Fairly dismissed for disclosing personal information

The Fair Work Commission has found that an employee who approached a competitor of his employer and divulged personal information about his current boss and the business was not unfairly dismissed.

In the case, the employer and the employee had already agreed in August 2015 that the employee’s employment would cease on 31 December 2015. With the permission and encouragement of the employer, the employee began seeking alternative employment.

Subsequently, the employee used his company email address to send an email to a competitor of the employer. Among other things, that email stated:

  • That his boss had become “difficult and most unpleasant”;
  • That his boss left his wife and kids and had an affair with the office manager; and
  • The business had just lost one of its biggest accounts and his boss was ‘struggling’.

Initially, when the employer was alerted to the email, the employee denied sending it. The employer subsequently took action to investigate and then terminate the employee for serious misconduct.  The employer gave evidence that the personal information was inaccurate and derogatory, not to mention inappropriate to share with a competitor.  He also led evidence that giving information about the loss of an account was damaging to confidence in his business.

The Commission agreed that the dismissal in this instance was consistent with the Small Business Fair Dismissal Code, stating:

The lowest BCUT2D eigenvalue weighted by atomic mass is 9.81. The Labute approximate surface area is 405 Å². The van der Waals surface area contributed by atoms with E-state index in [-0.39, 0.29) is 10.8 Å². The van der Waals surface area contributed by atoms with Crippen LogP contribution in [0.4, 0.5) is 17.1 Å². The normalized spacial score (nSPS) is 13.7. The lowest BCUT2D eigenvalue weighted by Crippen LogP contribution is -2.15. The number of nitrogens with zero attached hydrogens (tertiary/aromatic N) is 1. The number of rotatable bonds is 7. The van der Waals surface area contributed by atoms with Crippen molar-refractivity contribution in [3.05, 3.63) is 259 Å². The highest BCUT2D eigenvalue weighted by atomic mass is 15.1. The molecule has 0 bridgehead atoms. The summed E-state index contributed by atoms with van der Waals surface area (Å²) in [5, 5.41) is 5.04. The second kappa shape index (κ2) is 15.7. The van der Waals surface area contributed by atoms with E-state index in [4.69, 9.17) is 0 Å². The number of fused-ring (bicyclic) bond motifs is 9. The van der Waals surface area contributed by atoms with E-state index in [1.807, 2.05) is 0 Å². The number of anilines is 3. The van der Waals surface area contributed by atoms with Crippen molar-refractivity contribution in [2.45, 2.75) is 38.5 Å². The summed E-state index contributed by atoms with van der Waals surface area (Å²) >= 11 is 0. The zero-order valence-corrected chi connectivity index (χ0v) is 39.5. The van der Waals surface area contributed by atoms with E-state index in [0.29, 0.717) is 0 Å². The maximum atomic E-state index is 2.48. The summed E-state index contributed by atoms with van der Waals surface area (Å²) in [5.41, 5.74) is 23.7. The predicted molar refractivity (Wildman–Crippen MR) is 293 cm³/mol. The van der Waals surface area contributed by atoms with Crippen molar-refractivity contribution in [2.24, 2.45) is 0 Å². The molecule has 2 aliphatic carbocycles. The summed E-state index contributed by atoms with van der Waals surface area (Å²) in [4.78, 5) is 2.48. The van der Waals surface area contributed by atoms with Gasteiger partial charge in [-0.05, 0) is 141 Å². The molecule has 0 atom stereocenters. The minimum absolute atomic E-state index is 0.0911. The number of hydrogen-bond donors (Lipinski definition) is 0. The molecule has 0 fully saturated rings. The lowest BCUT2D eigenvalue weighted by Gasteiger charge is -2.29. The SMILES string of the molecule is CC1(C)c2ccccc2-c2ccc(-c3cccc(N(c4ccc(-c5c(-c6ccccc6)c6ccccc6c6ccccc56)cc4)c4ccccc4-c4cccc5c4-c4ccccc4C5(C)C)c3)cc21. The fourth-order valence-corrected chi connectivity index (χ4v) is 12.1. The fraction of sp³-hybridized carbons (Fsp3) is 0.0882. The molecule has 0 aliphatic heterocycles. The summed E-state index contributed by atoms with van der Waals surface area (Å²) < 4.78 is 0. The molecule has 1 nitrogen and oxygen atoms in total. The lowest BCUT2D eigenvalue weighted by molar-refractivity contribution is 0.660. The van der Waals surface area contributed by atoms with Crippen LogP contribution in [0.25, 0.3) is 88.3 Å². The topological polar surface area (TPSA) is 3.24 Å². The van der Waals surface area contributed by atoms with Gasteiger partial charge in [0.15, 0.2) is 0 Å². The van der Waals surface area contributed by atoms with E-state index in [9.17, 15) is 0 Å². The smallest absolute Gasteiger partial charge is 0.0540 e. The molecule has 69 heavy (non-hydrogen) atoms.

“This is not a case where passing comments of a critical nature are made about an employer to friends or family in private…  This is a case where work email is used to communicate with another employer in the same industry.  The employer had reasonable grounds for perceiving this to be slanderous and damaging to his business… the employer had reasonable grounds for concluding that it was serious misconduct”.

Lessons for Employers

This case is a clear example of where an employee might cross that line between misconduct and serious misconduct warranting termination without notice, particularly in relation to instances where negative comments are made in public about their employer.

Disclaimer: The information contained this article is general and intended as a guide only. Professional advice should be sought before applying any of the information to particular circumstances. While every reasonable care has been taken in the preparation of this update, Aitken Legal does not accept liability for any errors it may contain. Liability limited by a scheme approved under professional standards legislation.